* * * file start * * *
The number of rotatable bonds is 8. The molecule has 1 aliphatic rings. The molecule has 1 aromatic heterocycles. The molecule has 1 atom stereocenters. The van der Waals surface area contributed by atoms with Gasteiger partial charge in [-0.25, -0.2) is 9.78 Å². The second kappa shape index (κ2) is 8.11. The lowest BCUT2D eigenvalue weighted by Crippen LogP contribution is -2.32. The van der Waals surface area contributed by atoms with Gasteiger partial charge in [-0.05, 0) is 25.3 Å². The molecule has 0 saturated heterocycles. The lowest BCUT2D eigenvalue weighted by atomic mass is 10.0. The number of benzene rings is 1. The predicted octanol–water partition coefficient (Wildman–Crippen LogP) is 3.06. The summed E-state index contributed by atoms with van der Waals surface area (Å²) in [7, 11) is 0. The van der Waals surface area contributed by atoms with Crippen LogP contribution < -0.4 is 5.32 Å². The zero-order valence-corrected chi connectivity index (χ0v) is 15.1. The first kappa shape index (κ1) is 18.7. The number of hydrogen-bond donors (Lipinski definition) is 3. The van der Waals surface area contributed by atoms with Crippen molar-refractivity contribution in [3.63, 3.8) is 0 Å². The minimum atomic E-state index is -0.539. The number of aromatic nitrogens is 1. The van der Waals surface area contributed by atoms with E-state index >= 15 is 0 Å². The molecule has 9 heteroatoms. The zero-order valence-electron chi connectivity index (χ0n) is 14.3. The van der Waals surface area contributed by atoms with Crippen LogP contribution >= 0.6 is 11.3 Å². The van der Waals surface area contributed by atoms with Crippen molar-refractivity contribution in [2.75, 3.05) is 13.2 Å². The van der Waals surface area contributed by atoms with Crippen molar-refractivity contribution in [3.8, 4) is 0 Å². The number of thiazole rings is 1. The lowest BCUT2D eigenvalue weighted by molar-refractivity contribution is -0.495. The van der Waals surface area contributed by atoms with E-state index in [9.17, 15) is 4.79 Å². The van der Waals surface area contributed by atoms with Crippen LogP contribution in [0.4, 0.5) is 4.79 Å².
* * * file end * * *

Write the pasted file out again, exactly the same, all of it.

The number of rotatable bonds is 8. The molecule has 1 aliphatic rings. The molecule has 1 aromatic heterocycles. The molecule has 1 atom stereocenters. The van der Waals surface area contributed by atoms with Gasteiger partial charge in [-0.25, -0.2) is 9.78 Å². The second kappa shape index (κ2) is 8.11. The lowest BCUT2D eigenvalue weighted by Crippen LogP contribution is -2.32. The van der Waals surface area contributed by atoms with Gasteiger partial charge in [-0.05, 0) is 25.3 Å². The molecule has 0 saturated heterocycles. The lowest BCUT2D eigenvalue weighted by atomic mass is 10.0. The number of benzene rings is 1. The predicted octanol–water partition coefficient (Wildman–Crippen LogP) is 3.06. The summed E-state index contributed by atoms with van der Waals surface area (Å²) in [7, 11) is 0. The van der Waals surface area contributed by atoms with Crippen LogP contribution < -0.4 is 5.32 Å². The zero-order valence-corrected chi connectivity index (χ0v) is 15.1. The first kappa shape index (κ1) is 18.7. The number of hydrogen-bond donors (Lipinski definition) is 3. The van der Waals surface area contributed by atoms with Crippen molar-refractivity contribution in [3.63, 3.8) is 0 Å². The minimum atomic E-state index is -0.539. The number of aromatic nitrogens is 1. The van der Waals surface area contributed by atoms with E-state index >= 15 is 0 Å². The molecule has 9 heteroatoms. The zero-order valence-electron chi connectivity index (χ0n) is 14.3. The van der Waals surface area contributed by atoms with Crippen LogP contribution >= 0.6 is 11.3 Å². The van der Waals surface area contributed by atoms with Crippen molar-refractivity contribution in [2.75, 3.05) is 13.2 Å². The van der Waals surface area contributed by atoms with Crippen molar-refractivity contribution in [3.8, 4) is 0 Å². The number of thiazole rings is 1. The lowest BCUT2D eigenvalue weighted by molar-refractivity contribution is -0.495. The van der Waals surface area contributed by atoms with E-state index in [9.17, 15) is 4.79 Å². The van der Waals surface area contributed by atoms with Crippen LogP contribution in [0.4, 0.5) is 4.79 Å².